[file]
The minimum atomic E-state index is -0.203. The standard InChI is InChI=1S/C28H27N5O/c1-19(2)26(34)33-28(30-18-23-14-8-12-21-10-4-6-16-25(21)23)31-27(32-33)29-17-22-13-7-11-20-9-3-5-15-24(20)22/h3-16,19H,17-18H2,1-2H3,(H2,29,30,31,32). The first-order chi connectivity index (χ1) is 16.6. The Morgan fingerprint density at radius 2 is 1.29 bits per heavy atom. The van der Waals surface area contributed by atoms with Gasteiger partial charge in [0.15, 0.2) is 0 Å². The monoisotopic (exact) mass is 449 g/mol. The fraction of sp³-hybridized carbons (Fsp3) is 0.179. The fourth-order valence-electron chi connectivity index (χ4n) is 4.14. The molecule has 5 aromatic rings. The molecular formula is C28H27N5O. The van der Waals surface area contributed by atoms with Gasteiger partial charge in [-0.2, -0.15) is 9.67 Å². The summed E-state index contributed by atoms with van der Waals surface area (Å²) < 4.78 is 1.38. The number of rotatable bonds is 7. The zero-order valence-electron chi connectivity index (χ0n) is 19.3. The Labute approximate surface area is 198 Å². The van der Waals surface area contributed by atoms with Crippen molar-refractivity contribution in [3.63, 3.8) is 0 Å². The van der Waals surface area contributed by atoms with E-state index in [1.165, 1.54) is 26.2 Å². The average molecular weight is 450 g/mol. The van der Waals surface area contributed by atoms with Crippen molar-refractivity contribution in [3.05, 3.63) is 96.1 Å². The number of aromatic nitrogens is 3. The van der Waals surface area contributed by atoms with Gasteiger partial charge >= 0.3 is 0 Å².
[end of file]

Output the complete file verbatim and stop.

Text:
The minimum atomic E-state index is -0.203. The standard InChI is InChI=1S/C28H27N5O/c1-19(2)26(34)33-28(30-18-23-14-8-12-21-10-4-6-16-25(21)23)31-27(32-33)29-17-22-13-7-11-20-9-3-5-15-24(20)22/h3-16,19H,17-18H2,1-2H3,(H2,29,30,31,32). The first-order chi connectivity index (χ1) is 16.6. The Morgan fingerprint density at radius 2 is 1.29 bits per heavy atom. The van der Waals surface area contributed by atoms with Gasteiger partial charge in [0.15, 0.2) is 0 Å². The monoisotopic (exact) mass is 449 g/mol. The fraction of sp³-hybridized carbons (Fsp3) is 0.179. The fourth-order valence-electron chi connectivity index (χ4n) is 4.14. The molecule has 5 aromatic rings. The molecular formula is C28H27N5O. The van der Waals surface area contributed by atoms with Gasteiger partial charge in [-0.2, -0.15) is 9.67 Å². The summed E-state index contributed by atoms with van der Waals surface area (Å²) < 4.78 is 1.38. The number of rotatable bonds is 7. The zero-order valence-electron chi connectivity index (χ0n) is 19.3. The Labute approximate surface area is 198 Å². The van der Waals surface area contributed by atoms with Crippen molar-refractivity contribution in [3.63, 3.8) is 0 Å². The van der Waals surface area contributed by atoms with E-state index in [1.165, 1.54) is 26.2 Å². The average molecular weight is 450 g/mol. The van der Waals surface area contributed by atoms with Crippen molar-refractivity contribution in [3.05, 3.63) is 96.1 Å². The number of aromatic nitrogens is 3. The van der Waals surface area contributed by atoms with Gasteiger partial charge >= 0.3 is 0 Å².